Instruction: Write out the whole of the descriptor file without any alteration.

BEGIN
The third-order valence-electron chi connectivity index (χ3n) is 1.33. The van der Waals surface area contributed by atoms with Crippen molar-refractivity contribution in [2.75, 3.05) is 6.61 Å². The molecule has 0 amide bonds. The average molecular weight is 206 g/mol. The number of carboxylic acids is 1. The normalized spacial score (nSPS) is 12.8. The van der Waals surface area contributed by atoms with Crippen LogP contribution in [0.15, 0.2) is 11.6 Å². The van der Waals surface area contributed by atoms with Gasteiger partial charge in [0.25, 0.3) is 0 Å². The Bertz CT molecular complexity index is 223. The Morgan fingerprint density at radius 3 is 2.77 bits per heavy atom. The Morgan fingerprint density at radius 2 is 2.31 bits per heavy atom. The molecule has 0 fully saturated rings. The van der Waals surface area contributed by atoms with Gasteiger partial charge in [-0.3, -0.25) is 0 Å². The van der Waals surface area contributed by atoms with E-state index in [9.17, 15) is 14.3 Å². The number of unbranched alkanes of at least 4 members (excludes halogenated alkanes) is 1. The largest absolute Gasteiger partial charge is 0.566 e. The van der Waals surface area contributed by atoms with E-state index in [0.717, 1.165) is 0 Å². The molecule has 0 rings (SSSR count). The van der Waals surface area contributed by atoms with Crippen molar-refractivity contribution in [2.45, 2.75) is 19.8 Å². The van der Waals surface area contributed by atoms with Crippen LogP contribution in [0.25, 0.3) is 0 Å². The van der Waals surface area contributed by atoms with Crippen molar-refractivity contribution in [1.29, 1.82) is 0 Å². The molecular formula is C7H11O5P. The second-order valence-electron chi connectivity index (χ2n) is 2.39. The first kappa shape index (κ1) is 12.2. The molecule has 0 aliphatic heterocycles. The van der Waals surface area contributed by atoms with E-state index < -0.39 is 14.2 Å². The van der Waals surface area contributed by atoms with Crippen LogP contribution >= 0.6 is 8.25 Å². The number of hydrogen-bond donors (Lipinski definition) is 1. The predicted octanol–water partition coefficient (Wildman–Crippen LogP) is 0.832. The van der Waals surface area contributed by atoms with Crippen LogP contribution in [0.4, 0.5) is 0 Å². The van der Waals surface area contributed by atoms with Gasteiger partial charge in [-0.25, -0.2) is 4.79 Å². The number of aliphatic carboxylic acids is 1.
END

The third-order valence-electron chi connectivity index (χ3n) is 1.33. The van der Waals surface area contributed by atoms with Crippen molar-refractivity contribution in [2.75, 3.05) is 6.61 Å². The molecule has 0 amide bonds. The average molecular weight is 206 g/mol. The number of carboxylic acids is 1. The normalized spacial score (nSPS) is 12.8. The van der Waals surface area contributed by atoms with Crippen LogP contribution in [0.15, 0.2) is 11.6 Å². The van der Waals surface area contributed by atoms with Gasteiger partial charge in [0.25, 0.3) is 0 Å². The Bertz CT molecular complexity index is 223. The Morgan fingerprint density at radius 3 is 2.77 bits per heavy atom. The Morgan fingerprint density at radius 2 is 2.31 bits per heavy atom. The molecule has 0 fully saturated rings. The van der Waals surface area contributed by atoms with Gasteiger partial charge in [-0.3, -0.25) is 0 Å². The van der Waals surface area contributed by atoms with E-state index in [9.17, 15) is 14.3 Å². The number of unbranched alkanes of at least 4 members (excludes halogenated alkanes) is 1. The largest absolute Gasteiger partial charge is 0.566 e. The van der Waals surface area contributed by atoms with E-state index in [0.717, 1.165) is 0 Å². The molecule has 0 rings (SSSR count). The van der Waals surface area contributed by atoms with Crippen molar-refractivity contribution in [2.45, 2.75) is 19.8 Å². The van der Waals surface area contributed by atoms with Crippen LogP contribution in [0.25, 0.3) is 0 Å². The van der Waals surface area contributed by atoms with Crippen molar-refractivity contribution in [1.29, 1.82) is 0 Å². The molecular formula is C7H11O5P. The second-order valence-electron chi connectivity index (χ2n) is 2.39. The first kappa shape index (κ1) is 12.2. The molecule has 0 aliphatic heterocycles. The van der Waals surface area contributed by atoms with E-state index < -0.39 is 14.2 Å². The van der Waals surface area contributed by atoms with Crippen LogP contribution >= 0.6 is 8.25 Å². The number of hydrogen-bond donors (Lipinski definition) is 1. The predicted octanol–water partition coefficient (Wildman–Crippen LogP) is 0.832. The van der Waals surface area contributed by atoms with Crippen LogP contribution in [0.4, 0.5) is 0 Å². The van der Waals surface area contributed by atoms with Gasteiger partial charge in [-0.25, -0.2) is 4.79 Å². The number of aliphatic carboxylic acids is 1.